Ashley Kate is currently on her 3rd IV bolus of potassium.
Each infusion takes 3 hours.
She was admitted last night for a blood transfusion that took 3 hours.
We would really like to see her level rise to above 3.
(Yesterday it dropped as low as 1.4. Scary, dangerously low level of potassium to have in the blood stream, but...in true Ashley form...you would have never known it unless you were reading her lab sheet.)
I just hung up the phone for the 3rd time with Dave as he told me another dose had been started and the hope for getting home had now been pushed to 10am.
First we expected, 2:30 a.m., then 6 a.m., now 10 a.m. I'm hoping this whole 3 thing keeps going and that the 10 a.m. goal is met. We are scheduled to leave town today at noon.
3 things could be causing this sudden decline in her potassium levels...
1. Side effect from the antibiotic that was chosen to treat the psuedomonas. Remember we were trying to spare her kidneys more damage and went with a drug not commonly used in pediatric patients? If this is the cause its easy enough to fix in theory...we find a different option for treatment...sometimes easier said than done.
2. Kidney disease. Her kidney decline and its poor function is something we are relatively new to. We know minimal amounts about them, like how to read lab values, and basically how they work inside the body, how different drugs are toxic to them, etc. but we are learning. I sat across from her doctors two weeks ago and asked them if when reading her kidney numbers they saw "red flags" that said "keep an eye on us, we are struggling, we have disease" or did they see "red alarms" screaming "kidney failure, dialysis, imminent danger". There answer was this..."we see red flags at this time. We know her kidneys are diseased, but we also know they are diseased from use of antibiotic and other medications used to treat her. Its a different disease process than being born with diseased kidneys. We don't see imminent failure/dialysis at this time. We see a set of sick kidneys and we know why they are the way they are." How does that make me feel? I'm not sure how to answer that. I know her kidneys are now functioning at close to 50%. That in and of itself is scary. I also know that this low potassium scare/issue is a result of something her kidneys are going through. Whether that be caused by the antibiotic or by disease process, either way the kidneys are hurting at this time.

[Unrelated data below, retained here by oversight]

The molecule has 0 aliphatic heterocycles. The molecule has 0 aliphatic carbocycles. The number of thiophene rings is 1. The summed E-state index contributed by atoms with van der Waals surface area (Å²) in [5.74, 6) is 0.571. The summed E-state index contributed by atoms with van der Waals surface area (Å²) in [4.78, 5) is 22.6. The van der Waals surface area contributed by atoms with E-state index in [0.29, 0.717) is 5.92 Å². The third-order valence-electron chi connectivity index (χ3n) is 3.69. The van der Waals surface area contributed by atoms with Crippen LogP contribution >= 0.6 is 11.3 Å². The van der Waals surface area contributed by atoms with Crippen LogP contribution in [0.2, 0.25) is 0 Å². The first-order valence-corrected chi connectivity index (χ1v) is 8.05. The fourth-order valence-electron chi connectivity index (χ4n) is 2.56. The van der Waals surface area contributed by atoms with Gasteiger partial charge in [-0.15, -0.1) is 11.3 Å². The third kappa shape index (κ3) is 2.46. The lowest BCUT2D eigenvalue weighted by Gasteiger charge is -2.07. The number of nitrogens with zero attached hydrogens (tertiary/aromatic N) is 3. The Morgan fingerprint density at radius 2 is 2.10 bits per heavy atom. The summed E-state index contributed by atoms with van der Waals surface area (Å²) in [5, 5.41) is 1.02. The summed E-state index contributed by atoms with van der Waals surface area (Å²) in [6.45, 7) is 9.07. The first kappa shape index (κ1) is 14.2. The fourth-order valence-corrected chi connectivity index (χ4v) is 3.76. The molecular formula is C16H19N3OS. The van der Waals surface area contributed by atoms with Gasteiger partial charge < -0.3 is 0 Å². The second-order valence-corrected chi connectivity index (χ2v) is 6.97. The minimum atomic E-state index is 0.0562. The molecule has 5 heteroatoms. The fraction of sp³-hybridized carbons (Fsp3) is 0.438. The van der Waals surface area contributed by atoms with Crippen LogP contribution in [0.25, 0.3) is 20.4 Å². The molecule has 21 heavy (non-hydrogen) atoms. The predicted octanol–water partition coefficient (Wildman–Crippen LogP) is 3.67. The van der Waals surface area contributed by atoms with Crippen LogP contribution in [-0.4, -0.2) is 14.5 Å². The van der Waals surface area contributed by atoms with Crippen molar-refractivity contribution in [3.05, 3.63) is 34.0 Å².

3. A fluke. Just one of those odd things that arise from time to time inside a transplant recipient's body. Ash's body is jacked up from the use of another persons organs to keep her alive and the medications it has taken to keep those organs functioning. This whole episode could just be an unexplained "fluke" in her journey and will be worked out on its own with a little support from IV potassium infusions.
I say all of that to say this...Ash is sick...but...Ash doesn't know she's sick. The biggest danger in levels of her potassium registering this low is her heart. For some reason the kidneys and what they do and how they function inside of our bodies have a direct affect on our hearts. Her kidneys spilled out, used up, or whatever her potassium and her heart is in danger because of it. So...we give her potassium and monitor her blood pressure and heart rate. Its the best we can do.
My hope which may seem silly to some is not to disappoint her today. She is planning on taking a little trip to Dallas this weekend which means she gets to go in the car for an extended drive. She's happy about that and I don't want to take that away from her. So I'm hopeful I don't have too. In the grand scheme of her life being sick is what she has to do. She doesn't get to choose not to be...but...when its possible I try and make that as normal as I possibly can and just keep on keeping on with her. She likes it like that.
Third times a charm...I hope:)